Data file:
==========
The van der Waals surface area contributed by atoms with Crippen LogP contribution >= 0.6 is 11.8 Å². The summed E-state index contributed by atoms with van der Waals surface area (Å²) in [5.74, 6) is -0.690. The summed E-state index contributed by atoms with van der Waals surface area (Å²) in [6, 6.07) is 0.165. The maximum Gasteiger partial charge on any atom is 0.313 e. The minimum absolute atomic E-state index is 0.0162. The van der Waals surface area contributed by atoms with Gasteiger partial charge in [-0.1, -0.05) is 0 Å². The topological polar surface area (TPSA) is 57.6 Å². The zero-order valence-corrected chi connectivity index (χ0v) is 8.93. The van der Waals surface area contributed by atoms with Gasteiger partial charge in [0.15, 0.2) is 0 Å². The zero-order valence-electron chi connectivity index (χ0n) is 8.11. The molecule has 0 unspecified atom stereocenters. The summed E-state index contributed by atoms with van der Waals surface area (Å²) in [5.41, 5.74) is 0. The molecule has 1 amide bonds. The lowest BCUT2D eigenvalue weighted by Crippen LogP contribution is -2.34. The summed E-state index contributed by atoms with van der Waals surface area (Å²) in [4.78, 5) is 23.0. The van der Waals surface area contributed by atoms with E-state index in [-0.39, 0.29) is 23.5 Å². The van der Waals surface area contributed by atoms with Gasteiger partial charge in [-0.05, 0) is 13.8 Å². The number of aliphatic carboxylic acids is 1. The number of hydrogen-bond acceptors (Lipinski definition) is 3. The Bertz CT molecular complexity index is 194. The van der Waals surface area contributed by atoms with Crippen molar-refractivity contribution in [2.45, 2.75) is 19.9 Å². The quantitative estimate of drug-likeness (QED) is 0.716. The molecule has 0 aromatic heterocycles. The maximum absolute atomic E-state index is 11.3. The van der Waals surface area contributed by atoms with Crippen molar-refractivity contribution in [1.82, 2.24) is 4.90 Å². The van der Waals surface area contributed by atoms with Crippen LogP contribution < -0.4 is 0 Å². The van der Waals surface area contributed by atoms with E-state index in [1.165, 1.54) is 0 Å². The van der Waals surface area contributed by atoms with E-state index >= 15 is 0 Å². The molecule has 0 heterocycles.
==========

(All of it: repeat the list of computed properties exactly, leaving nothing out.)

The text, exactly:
The van der Waals surface area contributed by atoms with Crippen LogP contribution >= 0.6 is 11.8 Å². The summed E-state index contributed by atoms with van der Waals surface area (Å²) in [5.74, 6) is -0.690. The summed E-state index contributed by atoms with van der Waals surface area (Å²) in [6, 6.07) is 0.165. The maximum Gasteiger partial charge on any atom is 0.313 e. The minimum absolute atomic E-state index is 0.0162. The van der Waals surface area contributed by atoms with Gasteiger partial charge in [-0.1, -0.05) is 0 Å². The topological polar surface area (TPSA) is 57.6 Å². The zero-order valence-corrected chi connectivity index (χ0v) is 8.93. The van der Waals surface area contributed by atoms with Gasteiger partial charge in [0.15, 0.2) is 0 Å². The zero-order valence-electron chi connectivity index (χ0n) is 8.11. The molecule has 0 unspecified atom stereocenters. The summed E-state index contributed by atoms with van der Waals surface area (Å²) in [5.41, 5.74) is 0. The molecule has 1 amide bonds. The lowest BCUT2D eigenvalue weighted by Crippen LogP contribution is -2.34. The summed E-state index contributed by atoms with van der Waals surface area (Å²) in [4.78, 5) is 23.0. The van der Waals surface area contributed by atoms with E-state index in [-0.39, 0.29) is 23.5 Å². The van der Waals surface area contributed by atoms with Gasteiger partial charge in [-0.05, 0) is 13.8 Å². The number of aliphatic carboxylic acids is 1. The number of hydrogen-bond acceptors (Lipinski definition) is 3. The Bertz CT molecular complexity index is 194. The van der Waals surface area contributed by atoms with Crippen molar-refractivity contribution in [2.45, 2.75) is 19.9 Å². The quantitative estimate of drug-likeness (QED) is 0.716. The molecule has 0 aromatic heterocycles. The maximum absolute atomic E-state index is 11.3. The van der Waals surface area contributed by atoms with Crippen molar-refractivity contribution in [1.82, 2.24) is 4.90 Å². The van der Waals surface area contributed by atoms with Crippen LogP contribution < -0.4 is 0 Å². The van der Waals surface area contributed by atoms with E-state index in [1.165, 1.54) is 0 Å². The van der Waals surface area contributed by atoms with E-state index >= 15 is 0 Å². The molecule has 0 heterocycles.